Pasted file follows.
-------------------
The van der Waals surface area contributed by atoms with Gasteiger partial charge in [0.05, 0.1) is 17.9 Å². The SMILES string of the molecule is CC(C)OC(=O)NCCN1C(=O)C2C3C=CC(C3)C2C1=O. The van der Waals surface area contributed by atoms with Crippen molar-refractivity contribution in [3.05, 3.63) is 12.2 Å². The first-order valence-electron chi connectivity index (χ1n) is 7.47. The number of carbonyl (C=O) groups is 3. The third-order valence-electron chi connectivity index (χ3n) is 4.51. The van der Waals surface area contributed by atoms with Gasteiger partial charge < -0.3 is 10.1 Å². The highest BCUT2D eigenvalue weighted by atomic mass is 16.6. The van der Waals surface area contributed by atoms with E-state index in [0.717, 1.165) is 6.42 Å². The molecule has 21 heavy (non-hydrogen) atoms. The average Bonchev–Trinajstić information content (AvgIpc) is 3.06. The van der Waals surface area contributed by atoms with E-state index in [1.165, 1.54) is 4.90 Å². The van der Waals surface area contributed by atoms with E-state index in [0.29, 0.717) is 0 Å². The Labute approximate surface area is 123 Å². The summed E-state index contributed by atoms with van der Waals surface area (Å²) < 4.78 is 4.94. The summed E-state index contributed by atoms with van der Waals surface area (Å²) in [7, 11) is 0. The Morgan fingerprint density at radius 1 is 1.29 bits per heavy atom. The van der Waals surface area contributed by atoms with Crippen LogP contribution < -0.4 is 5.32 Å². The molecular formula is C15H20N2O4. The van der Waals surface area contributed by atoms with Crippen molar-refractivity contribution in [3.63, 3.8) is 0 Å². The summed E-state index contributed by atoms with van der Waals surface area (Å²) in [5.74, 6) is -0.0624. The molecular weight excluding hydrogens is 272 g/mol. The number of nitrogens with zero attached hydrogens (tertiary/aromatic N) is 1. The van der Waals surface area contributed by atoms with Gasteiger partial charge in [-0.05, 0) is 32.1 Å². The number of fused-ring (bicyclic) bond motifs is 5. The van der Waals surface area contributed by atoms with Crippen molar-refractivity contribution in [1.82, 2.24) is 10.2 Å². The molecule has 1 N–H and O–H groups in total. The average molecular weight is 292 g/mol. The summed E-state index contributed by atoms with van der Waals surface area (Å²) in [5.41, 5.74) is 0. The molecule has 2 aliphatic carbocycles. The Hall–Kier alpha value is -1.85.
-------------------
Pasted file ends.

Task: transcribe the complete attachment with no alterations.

The van der Waals surface area contributed by atoms with Gasteiger partial charge in [0.05, 0.1) is 17.9 Å². The SMILES string of the molecule is CC(C)OC(=O)NCCN1C(=O)C2C3C=CC(C3)C2C1=O. The van der Waals surface area contributed by atoms with Crippen molar-refractivity contribution in [3.05, 3.63) is 12.2 Å². The first-order valence-electron chi connectivity index (χ1n) is 7.47. The number of carbonyl (C=O) groups is 3. The third-order valence-electron chi connectivity index (χ3n) is 4.51. The van der Waals surface area contributed by atoms with Gasteiger partial charge < -0.3 is 10.1 Å². The highest BCUT2D eigenvalue weighted by atomic mass is 16.6. The van der Waals surface area contributed by atoms with E-state index in [0.717, 1.165) is 6.42 Å². The molecule has 21 heavy (non-hydrogen) atoms. The average Bonchev–Trinajstić information content (AvgIpc) is 3.06. The van der Waals surface area contributed by atoms with E-state index in [1.165, 1.54) is 4.90 Å². The van der Waals surface area contributed by atoms with E-state index in [0.29, 0.717) is 0 Å². The Labute approximate surface area is 123 Å². The summed E-state index contributed by atoms with van der Waals surface area (Å²) < 4.78 is 4.94. The summed E-state index contributed by atoms with van der Waals surface area (Å²) in [7, 11) is 0. The Morgan fingerprint density at radius 1 is 1.29 bits per heavy atom. The van der Waals surface area contributed by atoms with Crippen LogP contribution < -0.4 is 5.32 Å². The molecular formula is C15H20N2O4. The van der Waals surface area contributed by atoms with Crippen molar-refractivity contribution in [3.63, 3.8) is 0 Å². The summed E-state index contributed by atoms with van der Waals surface area (Å²) in [5.74, 6) is -0.0624. The molecular weight excluding hydrogens is 272 g/mol. The number of nitrogens with zero attached hydrogens (tertiary/aromatic N) is 1. The van der Waals surface area contributed by atoms with Gasteiger partial charge in [-0.05, 0) is 32.1 Å². The number of fused-ring (bicyclic) bond motifs is 5. The van der Waals surface area contributed by atoms with Crippen molar-refractivity contribution in [1.82, 2.24) is 10.2 Å². The molecule has 1 N–H and O–H groups in total. The average molecular weight is 292 g/mol. The summed E-state index contributed by atoms with van der Waals surface area (Å²) in [5.41, 5.74) is 0. The molecule has 2 aliphatic carbocycles. The Hall–Kier alpha value is -1.85.